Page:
Exercise may be as good as drugs for treating some diseases

By Lesley Dobson , Wednesday 2 October 2013, source: SAGA

Could a brisk walk in the park one day take the place of a prescription drug?

Only around one third of adults reach recommended levels of activity Exercise is good for us – it’s well documented, and a message that is sent out loud and clear by health experts, websites, newspapers and magazines. Now new research has found that exercise is potentially as effective as drugs in dealing with some common diseases.

It’s news worth heeding, especially for the vast majority of people in the UK who don’t do enough exercise. Only 14 percent of UK adults exercise regularly, and in England only around one third of adults (aged 19 – 64) reach recommended levels of activity. These are to do at least 150 minutes of moderate-intensity activity spread over five days of the week, and muscle-strengthening activity (heavy gardening and yoga for instance), on two days a week*.
To carry out this research scientists studied 16 meta-analyses (studies that have systematically evaluated information from a number of other studies on the same topic). This meant that they looked at information on 339,275 participants in 305 randomised controlled trials.

Couple walking physical active

The aim was to compare how effective exercise is compared to drugs, on death rates involving four specific conditions. These were:

  • Secondary prevention of heart disease (patients have the condition but it isn’t yet causing significant illness)
  • Rehabilitation of stroke
  • Treatment of heart failure
  • Prevention of diabetes

The researchers found that in stroke patients, doing exercise was more effective than drug treatment. However, for heart failure, diuretic drugs (these increase how much urine you pass, and help the body to get rid of surplus water) were the most effective treatment, better than other drug treatments, and exercise. There was no real difference between treating with drugs or exercise for secondary prevention of heart disease, and prevention of diabetes.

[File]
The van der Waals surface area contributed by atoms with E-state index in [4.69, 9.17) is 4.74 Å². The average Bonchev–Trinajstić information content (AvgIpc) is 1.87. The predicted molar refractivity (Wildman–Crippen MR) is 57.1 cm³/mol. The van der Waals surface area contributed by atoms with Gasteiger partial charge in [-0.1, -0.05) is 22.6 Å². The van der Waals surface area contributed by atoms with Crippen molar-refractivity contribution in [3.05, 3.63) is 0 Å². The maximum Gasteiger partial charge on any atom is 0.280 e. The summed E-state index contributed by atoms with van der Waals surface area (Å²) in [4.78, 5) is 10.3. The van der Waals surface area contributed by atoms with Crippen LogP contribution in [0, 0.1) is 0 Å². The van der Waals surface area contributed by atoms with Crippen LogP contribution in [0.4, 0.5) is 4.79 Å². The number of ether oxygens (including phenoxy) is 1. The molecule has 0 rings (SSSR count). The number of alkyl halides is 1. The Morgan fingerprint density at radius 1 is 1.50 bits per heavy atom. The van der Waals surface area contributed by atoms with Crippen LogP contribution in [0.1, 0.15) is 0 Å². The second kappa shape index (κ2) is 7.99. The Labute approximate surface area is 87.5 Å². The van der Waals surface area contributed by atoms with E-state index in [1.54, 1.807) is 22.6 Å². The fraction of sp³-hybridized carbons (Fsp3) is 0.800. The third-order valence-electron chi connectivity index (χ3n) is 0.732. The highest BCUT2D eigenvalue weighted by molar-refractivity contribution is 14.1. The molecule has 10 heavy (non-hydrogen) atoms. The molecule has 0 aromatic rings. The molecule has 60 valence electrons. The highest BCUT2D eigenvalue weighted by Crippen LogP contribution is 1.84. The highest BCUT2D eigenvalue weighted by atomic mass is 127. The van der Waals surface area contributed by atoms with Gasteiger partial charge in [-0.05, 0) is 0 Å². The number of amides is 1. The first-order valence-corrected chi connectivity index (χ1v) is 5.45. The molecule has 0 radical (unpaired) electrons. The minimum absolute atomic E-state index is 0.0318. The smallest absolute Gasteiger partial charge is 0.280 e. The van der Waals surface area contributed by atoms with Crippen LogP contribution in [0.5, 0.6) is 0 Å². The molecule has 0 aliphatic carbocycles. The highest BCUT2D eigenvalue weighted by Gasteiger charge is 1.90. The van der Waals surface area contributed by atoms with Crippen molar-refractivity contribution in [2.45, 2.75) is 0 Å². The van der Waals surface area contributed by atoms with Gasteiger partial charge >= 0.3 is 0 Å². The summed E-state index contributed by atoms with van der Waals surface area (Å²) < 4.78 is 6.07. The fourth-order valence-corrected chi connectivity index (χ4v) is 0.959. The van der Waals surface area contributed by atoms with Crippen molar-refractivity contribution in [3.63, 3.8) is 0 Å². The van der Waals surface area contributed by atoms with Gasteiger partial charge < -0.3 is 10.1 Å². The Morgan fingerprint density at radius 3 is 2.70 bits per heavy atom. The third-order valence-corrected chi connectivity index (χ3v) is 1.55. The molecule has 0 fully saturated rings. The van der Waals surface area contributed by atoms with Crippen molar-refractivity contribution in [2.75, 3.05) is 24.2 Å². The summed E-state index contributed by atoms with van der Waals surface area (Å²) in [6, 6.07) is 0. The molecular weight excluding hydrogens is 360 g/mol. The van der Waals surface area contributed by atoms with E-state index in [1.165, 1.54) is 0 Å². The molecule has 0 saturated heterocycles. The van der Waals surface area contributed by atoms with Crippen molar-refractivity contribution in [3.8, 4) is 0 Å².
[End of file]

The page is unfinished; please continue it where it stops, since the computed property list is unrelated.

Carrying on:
While this may not appear an entirely positive result across all the conditions, there may be a reason for this. The study authors have pointed out that there is more evidence on the mortality benefits from trials on drugs than there are on those of exercise.

This lack of scientific evidence, could, therefore, mean that doctors and patients are prevented from “understanding the clinical circumstances where drugs might provide only modest improvement but exercise could yield more profound or sustainable gains in health.”

The scientists involved in the study feel that “based on the available data, physical activity is potentially as effective as many drug interventions” and are calling for more trials to be carried out.

The research was carried out by scientists from the London School of Economics, Harvard Medical School, and Stanford University School of Medicine, and published in bmj.com.

* If you haven’t exercised in a while, or have an existing medical condition, talk to your GP before starting any new exercise regime.

Never too old

While some advice on physical activity stops at the age of 64 (see above), a new, albeit rather small, study has found that exercise is good for you right into your 90s. This study involved 24 people aged between 91 and 96, and was published in the journal Age, of the American Ageing Association.

Thirteen people were in the control group, and didn’t change their normal behaviour. Eleven were in the experimental group. For two days a week over 12 weeks, the members of the experimental group did multi-component training. This involved a programme of various exercises, designed specifically for this group, combining strength training and balance improving exercises.

Mikel Izquirdo-Redín, Professor of Physiotherapy at the Public University of Navarre, who led the study, explained, “The training raised their functional capacity, lowered the risk of falls, and improved muscle power.”

Physical inactivity is one of the main factors that contribute to the loss of muscular mass and functional capacity, a key aspect in frailty. “From a practical point of view, the results of the study point to the importance of implementing exercise programmes in patients of this type, exercise to develop muscle power, balance and walking.”

However, it is important to check with your doctor before starting to exercise. Your GP may be able to suggest suitable exercises, or perhaps a local group to join.

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